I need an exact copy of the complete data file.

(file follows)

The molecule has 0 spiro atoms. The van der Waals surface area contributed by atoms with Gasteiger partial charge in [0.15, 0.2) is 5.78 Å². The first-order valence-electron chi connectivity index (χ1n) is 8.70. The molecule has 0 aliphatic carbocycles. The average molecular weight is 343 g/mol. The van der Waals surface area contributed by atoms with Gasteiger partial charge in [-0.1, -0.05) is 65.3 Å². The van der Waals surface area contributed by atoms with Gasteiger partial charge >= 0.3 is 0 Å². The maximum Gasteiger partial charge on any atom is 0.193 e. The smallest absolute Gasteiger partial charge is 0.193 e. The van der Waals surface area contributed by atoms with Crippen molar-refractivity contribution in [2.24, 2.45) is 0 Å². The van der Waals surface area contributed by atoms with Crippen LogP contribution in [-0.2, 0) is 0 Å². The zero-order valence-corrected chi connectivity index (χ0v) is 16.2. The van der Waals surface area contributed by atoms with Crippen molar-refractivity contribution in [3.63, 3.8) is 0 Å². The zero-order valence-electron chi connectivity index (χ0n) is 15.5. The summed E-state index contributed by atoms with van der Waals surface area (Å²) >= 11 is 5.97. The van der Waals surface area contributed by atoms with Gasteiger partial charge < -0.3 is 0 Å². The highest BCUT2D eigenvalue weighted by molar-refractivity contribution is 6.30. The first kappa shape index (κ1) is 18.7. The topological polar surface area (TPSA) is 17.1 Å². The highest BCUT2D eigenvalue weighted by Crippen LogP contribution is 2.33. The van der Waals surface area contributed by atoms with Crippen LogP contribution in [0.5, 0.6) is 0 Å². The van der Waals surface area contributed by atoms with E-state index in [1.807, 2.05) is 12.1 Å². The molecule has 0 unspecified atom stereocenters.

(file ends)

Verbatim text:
The molecule has 0 spiro atoms. The van der Waals surface area contributed by atoms with Gasteiger partial charge in [0.15, 0.2) is 5.78 Å². The first-order valence-electron chi connectivity index (χ1n) is 8.70. The molecule has 0 aliphatic carbocycles. The average molecular weight is 343 g/mol. The van der Waals surface area contributed by atoms with Gasteiger partial charge in [-0.1, -0.05) is 65.3 Å². The van der Waals surface area contributed by atoms with Gasteiger partial charge >= 0.3 is 0 Å². The maximum Gasteiger partial charge on any atom is 0.193 e. The smallest absolute Gasteiger partial charge is 0.193 e. The van der Waals surface area contributed by atoms with Crippen molar-refractivity contribution in [2.24, 2.45) is 0 Å². The van der Waals surface area contributed by atoms with Crippen LogP contribution in [-0.2, 0) is 0 Å². The zero-order valence-corrected chi connectivity index (χ0v) is 16.2. The van der Waals surface area contributed by atoms with Crippen molar-refractivity contribution in [3.63, 3.8) is 0 Å². The zero-order valence-electron chi connectivity index (χ0n) is 15.5. The summed E-state index contributed by atoms with van der Waals surface area (Å²) >= 11 is 5.97. The van der Waals surface area contributed by atoms with Gasteiger partial charge < -0.3 is 0 Å². The highest BCUT2D eigenvalue weighted by molar-refractivity contribution is 6.30. The first kappa shape index (κ1) is 18.7. The topological polar surface area (TPSA) is 17.1 Å². The highest BCUT2D eigenvalue weighted by Crippen LogP contribution is 2.33. The van der Waals surface area contributed by atoms with Crippen LogP contribution in [0.5, 0.6) is 0 Å². The van der Waals surface area contributed by atoms with E-state index in [1.807, 2.05) is 12.1 Å². The molecule has 0 unspecified atom stereocenters.